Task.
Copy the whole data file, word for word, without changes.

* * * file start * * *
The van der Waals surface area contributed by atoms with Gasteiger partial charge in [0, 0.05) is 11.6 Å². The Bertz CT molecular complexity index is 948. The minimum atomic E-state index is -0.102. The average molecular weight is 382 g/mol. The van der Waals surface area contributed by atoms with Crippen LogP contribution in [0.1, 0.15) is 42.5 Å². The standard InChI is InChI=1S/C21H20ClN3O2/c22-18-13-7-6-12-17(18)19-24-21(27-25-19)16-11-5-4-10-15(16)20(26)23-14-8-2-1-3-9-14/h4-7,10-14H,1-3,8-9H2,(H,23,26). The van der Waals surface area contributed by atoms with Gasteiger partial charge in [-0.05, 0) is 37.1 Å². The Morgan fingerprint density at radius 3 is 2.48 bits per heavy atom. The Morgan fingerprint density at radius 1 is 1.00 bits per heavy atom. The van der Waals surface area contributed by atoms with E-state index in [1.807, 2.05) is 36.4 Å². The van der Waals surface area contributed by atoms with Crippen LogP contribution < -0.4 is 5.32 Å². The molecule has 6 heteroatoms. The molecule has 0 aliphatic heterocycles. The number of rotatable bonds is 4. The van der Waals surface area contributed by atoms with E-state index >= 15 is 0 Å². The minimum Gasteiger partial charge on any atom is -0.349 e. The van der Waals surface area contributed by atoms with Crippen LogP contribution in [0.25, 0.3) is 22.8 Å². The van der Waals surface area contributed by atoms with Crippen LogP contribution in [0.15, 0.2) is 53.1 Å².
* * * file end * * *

The van der Waals surface area contributed by atoms with Gasteiger partial charge in [0, 0.05) is 11.6 Å². The Bertz CT molecular complexity index is 948. The minimum atomic E-state index is -0.102. The average molecular weight is 382 g/mol. The van der Waals surface area contributed by atoms with Crippen LogP contribution in [0.1, 0.15) is 42.5 Å². The standard InChI is InChI=1S/C21H20ClN3O2/c22-18-13-7-6-12-17(18)19-24-21(27-25-19)16-11-5-4-10-15(16)20(26)23-14-8-2-1-3-9-14/h4-7,10-14H,1-3,8-9H2,(H,23,26). The van der Waals surface area contributed by atoms with Gasteiger partial charge in [-0.05, 0) is 37.1 Å². The Morgan fingerprint density at radius 3 is 2.48 bits per heavy atom. The Morgan fingerprint density at radius 1 is 1.00 bits per heavy atom. The van der Waals surface area contributed by atoms with E-state index in [1.807, 2.05) is 36.4 Å². The van der Waals surface area contributed by atoms with Crippen LogP contribution < -0.4 is 5.32 Å². The molecule has 6 heteroatoms. The molecule has 0 aliphatic heterocycles. The number of rotatable bonds is 4. The van der Waals surface area contributed by atoms with E-state index >= 15 is 0 Å². The minimum Gasteiger partial charge on any atom is -0.349 e. The van der Waals surface area contributed by atoms with Crippen LogP contribution in [0.25, 0.3) is 22.8 Å². The van der Waals surface area contributed by atoms with Crippen LogP contribution in [0.15, 0.2) is 53.1 Å².